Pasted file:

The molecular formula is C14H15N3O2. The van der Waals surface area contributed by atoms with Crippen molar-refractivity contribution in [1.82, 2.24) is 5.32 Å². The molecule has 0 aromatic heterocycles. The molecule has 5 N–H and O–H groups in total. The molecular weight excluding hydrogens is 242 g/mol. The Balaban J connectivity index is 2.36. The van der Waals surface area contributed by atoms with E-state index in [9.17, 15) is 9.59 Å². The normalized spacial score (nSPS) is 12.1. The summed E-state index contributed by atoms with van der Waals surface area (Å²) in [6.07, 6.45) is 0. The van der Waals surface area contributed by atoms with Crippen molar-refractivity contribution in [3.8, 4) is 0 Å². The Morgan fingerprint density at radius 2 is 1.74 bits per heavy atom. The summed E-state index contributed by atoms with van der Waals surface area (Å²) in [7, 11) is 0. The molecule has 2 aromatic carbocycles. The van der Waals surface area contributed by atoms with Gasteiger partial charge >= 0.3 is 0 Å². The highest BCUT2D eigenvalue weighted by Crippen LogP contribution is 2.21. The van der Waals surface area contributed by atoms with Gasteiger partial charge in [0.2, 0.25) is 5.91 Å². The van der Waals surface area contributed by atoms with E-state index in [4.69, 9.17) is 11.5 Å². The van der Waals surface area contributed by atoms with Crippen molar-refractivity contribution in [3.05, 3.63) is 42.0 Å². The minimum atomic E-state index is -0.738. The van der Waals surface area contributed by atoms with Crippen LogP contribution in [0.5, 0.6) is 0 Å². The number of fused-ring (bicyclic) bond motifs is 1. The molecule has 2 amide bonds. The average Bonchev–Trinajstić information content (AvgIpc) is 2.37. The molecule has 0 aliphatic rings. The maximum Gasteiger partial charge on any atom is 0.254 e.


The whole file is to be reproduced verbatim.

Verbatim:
The molecular formula is C14H15N3O2. The van der Waals surface area contributed by atoms with Crippen molar-refractivity contribution in [1.82, 2.24) is 5.32 Å². The molecule has 0 aromatic heterocycles. The molecule has 5 N–H and O–H groups in total. The molecular weight excluding hydrogens is 242 g/mol. The Balaban J connectivity index is 2.36. The van der Waals surface area contributed by atoms with E-state index in [9.17, 15) is 9.59 Å². The normalized spacial score (nSPS) is 12.1. The summed E-state index contributed by atoms with van der Waals surface area (Å²) in [6.07, 6.45) is 0. The van der Waals surface area contributed by atoms with Crippen molar-refractivity contribution in [3.8, 4) is 0 Å². The Morgan fingerprint density at radius 2 is 1.74 bits per heavy atom. The summed E-state index contributed by atoms with van der Waals surface area (Å²) in [7, 11) is 0. The molecule has 2 aromatic carbocycles. The van der Waals surface area contributed by atoms with Gasteiger partial charge >= 0.3 is 0 Å². The highest BCUT2D eigenvalue weighted by Crippen LogP contribution is 2.21. The van der Waals surface area contributed by atoms with Gasteiger partial charge in [0.2, 0.25) is 5.91 Å². The van der Waals surface area contributed by atoms with E-state index in [4.69, 9.17) is 11.5 Å². The van der Waals surface area contributed by atoms with Crippen molar-refractivity contribution in [3.05, 3.63) is 42.0 Å². The minimum atomic E-state index is -0.738. The van der Waals surface area contributed by atoms with Crippen LogP contribution in [0.5, 0.6) is 0 Å². The number of fused-ring (bicyclic) bond motifs is 1. The molecule has 2 amide bonds. The average Bonchev–Trinajstić information content (AvgIpc) is 2.37. The molecule has 0 aliphatic rings. The maximum Gasteiger partial charge on any atom is 0.254 e.